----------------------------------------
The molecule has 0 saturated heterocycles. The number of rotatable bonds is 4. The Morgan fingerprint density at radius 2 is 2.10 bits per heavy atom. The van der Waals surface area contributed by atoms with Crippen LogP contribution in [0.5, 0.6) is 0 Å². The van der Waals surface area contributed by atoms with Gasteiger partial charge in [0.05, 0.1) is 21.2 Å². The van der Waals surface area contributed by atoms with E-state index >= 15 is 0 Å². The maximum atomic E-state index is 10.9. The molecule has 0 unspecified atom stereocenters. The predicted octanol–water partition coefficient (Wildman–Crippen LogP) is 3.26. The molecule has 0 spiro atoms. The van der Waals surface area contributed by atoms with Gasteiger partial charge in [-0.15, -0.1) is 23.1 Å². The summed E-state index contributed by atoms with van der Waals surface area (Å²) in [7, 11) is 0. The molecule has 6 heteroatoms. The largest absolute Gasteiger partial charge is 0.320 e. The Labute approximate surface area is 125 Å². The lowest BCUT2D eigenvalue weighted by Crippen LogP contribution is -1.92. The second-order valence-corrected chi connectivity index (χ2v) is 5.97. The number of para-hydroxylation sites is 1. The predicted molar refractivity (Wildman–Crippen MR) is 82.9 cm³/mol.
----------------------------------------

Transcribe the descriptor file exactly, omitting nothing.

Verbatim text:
The molecule has 0 saturated heterocycles. The number of rotatable bonds is 4. The Morgan fingerprint density at radius 2 is 2.10 bits per heavy atom. The van der Waals surface area contributed by atoms with Crippen LogP contribution in [0.5, 0.6) is 0 Å². The van der Waals surface area contributed by atoms with Gasteiger partial charge in [0.05, 0.1) is 21.2 Å². The van der Waals surface area contributed by atoms with E-state index >= 15 is 0 Å². The maximum atomic E-state index is 10.9. The molecule has 0 unspecified atom stereocenters. The predicted octanol–water partition coefficient (Wildman–Crippen LogP) is 3.26. The molecule has 0 spiro atoms. The van der Waals surface area contributed by atoms with Gasteiger partial charge in [-0.15, -0.1) is 23.1 Å². The summed E-state index contributed by atoms with van der Waals surface area (Å²) in [7, 11) is 0. The molecule has 6 heteroatoms. The largest absolute Gasteiger partial charge is 0.320 e. The Labute approximate surface area is 125 Å². The lowest BCUT2D eigenvalue weighted by Crippen LogP contribution is -1.92. The second-order valence-corrected chi connectivity index (χ2v) is 5.97. The number of para-hydroxylation sites is 1. The predicted molar refractivity (Wildman–Crippen MR) is 82.9 cm³/mol.